Tag Archives: judgments

Garnishment of Assets by Debt Collectors

debt collectors garnish your wages? What about bank accounts? Here are some things you need to know about garnishment.

If you have assets, and this includes either a job or money in the bank, you must be concerned about the possibility of the debt collector finding and garnishing your money. The risk exists if a debt collector (or anybody else) has a judgment against you.

Governments can levy even without a judgment. Our discussion here focuses on private debt collectors, however.

Bank Accounts

Debt collectors can seize and garnish bank accounts and, when they do, it is almost always comes as a surprise to the debtor. What typically happens is collectors obtain money judgments (usually by default) and then use the judgment to freeze the funds in your bank account.

No Notice of Bank Garnishment

State law and banking rules govern how the bank must handle the garnishment process. Collectors always notify the bank first and then notify the debtor. This way your funds are frozen before you can take any action such as withdrawing all your funds.

Their notifying the bank first is perfectly legal. You typically receive the notice (including your rights) a few days after your funds have been frozen. In most states, the garnishment can only freeze funds already in your account at the time of service on the financial institution. During the time the garnishment is in effect, the financial institution cannot honor checks or other orders for the payment of money drawn against your account.

This means any outstanding checks will more than likely bounce or be returned for NSF (non-sufficient funds). In other words, your checks will bounce. The exception to this rule is if your account has more on deposit than the amount of the garnishment. In this case, the bank can honor checks up to the amount that will reduce your funds below the amount of the garnishment. When the amount being garnished is paid, the freeze on your account must be terminated.

Wages

Debt collectors can also garnish your wages. Again, your first notice that they are garnishing you is likely to be when you receive a check that is less than you thought it would be. Federal law limits the maximum amount they can take to 25 percent of your disposable earnings for that week, or the amount by which disposable earnings for that week exceed thirty times the Federal minimum hourly wage, whichever is less. In simple terms, “disposable income” is whatever money you have left after paying all required taxes and national insurances!

Disposable income is after-tax income that is  the difference between personal income and personal tax and nontax payments. In general terms, personal tax and nontax payments are about 15% of personal income. That makes disposable personal income about 85% of personal income. IMPORTANT: In order for wages to be garnished, disposable earnings per week must exceed thirty times the federal minimum hourly wage.  (That’s $154.50 at the time of this writing.)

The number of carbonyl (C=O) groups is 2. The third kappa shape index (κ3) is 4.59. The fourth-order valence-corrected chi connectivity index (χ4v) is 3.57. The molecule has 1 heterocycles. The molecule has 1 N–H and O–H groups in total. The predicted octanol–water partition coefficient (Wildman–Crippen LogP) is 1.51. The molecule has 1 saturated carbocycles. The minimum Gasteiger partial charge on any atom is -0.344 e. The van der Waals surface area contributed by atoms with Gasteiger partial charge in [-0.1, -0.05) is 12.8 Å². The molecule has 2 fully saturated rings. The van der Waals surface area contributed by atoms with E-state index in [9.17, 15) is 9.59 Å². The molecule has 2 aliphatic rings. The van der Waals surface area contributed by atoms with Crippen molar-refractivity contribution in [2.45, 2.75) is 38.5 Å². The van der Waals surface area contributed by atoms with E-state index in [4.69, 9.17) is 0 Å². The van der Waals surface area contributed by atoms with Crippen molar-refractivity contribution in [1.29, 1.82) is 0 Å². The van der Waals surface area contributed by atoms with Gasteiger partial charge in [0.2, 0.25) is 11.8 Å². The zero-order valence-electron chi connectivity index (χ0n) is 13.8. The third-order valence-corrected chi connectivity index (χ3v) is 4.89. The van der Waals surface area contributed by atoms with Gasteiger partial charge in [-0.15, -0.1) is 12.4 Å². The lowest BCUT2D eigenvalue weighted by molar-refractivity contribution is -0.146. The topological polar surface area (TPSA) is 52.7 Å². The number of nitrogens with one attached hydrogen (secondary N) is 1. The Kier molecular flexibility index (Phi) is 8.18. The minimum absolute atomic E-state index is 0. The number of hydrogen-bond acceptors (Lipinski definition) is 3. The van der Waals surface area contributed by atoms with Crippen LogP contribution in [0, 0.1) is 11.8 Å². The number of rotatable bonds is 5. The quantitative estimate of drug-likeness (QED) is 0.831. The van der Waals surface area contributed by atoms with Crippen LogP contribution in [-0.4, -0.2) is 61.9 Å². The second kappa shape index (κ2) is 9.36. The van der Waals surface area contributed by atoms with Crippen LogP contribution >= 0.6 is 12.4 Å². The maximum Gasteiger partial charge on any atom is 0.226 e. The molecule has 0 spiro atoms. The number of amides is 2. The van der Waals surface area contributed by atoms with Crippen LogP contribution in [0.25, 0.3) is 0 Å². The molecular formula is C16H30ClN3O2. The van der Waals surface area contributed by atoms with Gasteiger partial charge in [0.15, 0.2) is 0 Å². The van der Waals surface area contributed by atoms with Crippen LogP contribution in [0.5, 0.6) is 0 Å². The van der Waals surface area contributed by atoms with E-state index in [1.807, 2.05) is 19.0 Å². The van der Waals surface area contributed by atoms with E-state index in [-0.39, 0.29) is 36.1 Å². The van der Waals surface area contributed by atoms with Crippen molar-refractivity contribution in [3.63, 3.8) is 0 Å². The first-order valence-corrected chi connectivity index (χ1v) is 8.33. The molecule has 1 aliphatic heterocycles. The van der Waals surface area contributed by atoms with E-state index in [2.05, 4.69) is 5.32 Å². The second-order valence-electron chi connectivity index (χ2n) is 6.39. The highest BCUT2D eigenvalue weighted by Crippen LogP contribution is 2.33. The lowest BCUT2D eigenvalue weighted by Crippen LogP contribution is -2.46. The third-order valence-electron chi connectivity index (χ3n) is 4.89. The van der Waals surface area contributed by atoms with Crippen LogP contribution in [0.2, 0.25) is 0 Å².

Put another way, if you make $154.50 or less per week your wages are immune from garnishment – for now and as long as you don’t make any more than that. Also – most debt collectors can never garnish Social Security and some other types of disability or retirement income.

But You Should Not Let them Get a Judgment if Possible

Even if you have nothing for the debt collectors to garnish, you will almost always be much better off it you don’t let them get a judgment against you. Things could get better for you in any number of ways. So they might eventually be able to garnish you when that happens if you let them have a judgment. Remember that just because things may seem bleak now doesn’t mean that the sun won’t eventually shine. When it does, you don’t want debt collectors to take your good luck away from you.

And it isn’t all that hard to keep them from getting a judgment if you know what you’re doing.

 

Jurisdiction – Why it Matters in FDCPA and Foreclosure

jurisdiction could mean difference between losing home or not
jurisdiction could mean difference between losing home or not

If someone is trying to take away your house for nonpayment of some debt, the Fair Debt Collection Practices Act (FDCPA) may – or may not – be useful to you. The law differs according to jurisdiction, and you will want to choose the one that gives you your best chance.

This article is a very basic primer on the interaction of state and federal jurisdiction when it comes to debt collection generally, and foreclosure more specifically. Wherever you live, you will want to consider both federal and state cases on applying the FDCPA to foreclosure if you want to sue a debt collector for its acts in taking, or trying to take, away your house.

Most Debtor-Creditor and Property Law is “State” Law

In theory, federal law only applies to areas of the law designated by the constitution, whereas everything else is controlled by state law. That can lead to confusing results where those interests overlap. In general, the laws creating and enforcing property rights (e.g., contract rights, debt, or property ownership rights) are state law. If you get sued for a debt, the action will almost certainly occur in a state (as opposed to federal) court. Foreclosure rights are also determined by state law.

Debt Collection Is a Special Situation

Claims under the FDCPA can be brought in either state or federal court. While property rights are creatures of state law, debt collection was considered so extensive a problem that it was a national (i.e., federal) problem. Thus Congress carved out a piece of debtor-creditor law for itself when it enacted the Fair Debt Collection Practices Act, which makes certain actions taken by debt collectors (primarily) illegal. The FDCPA is federal law, in other words, but as it happens it provides that it can be enforced in either federal or state courts.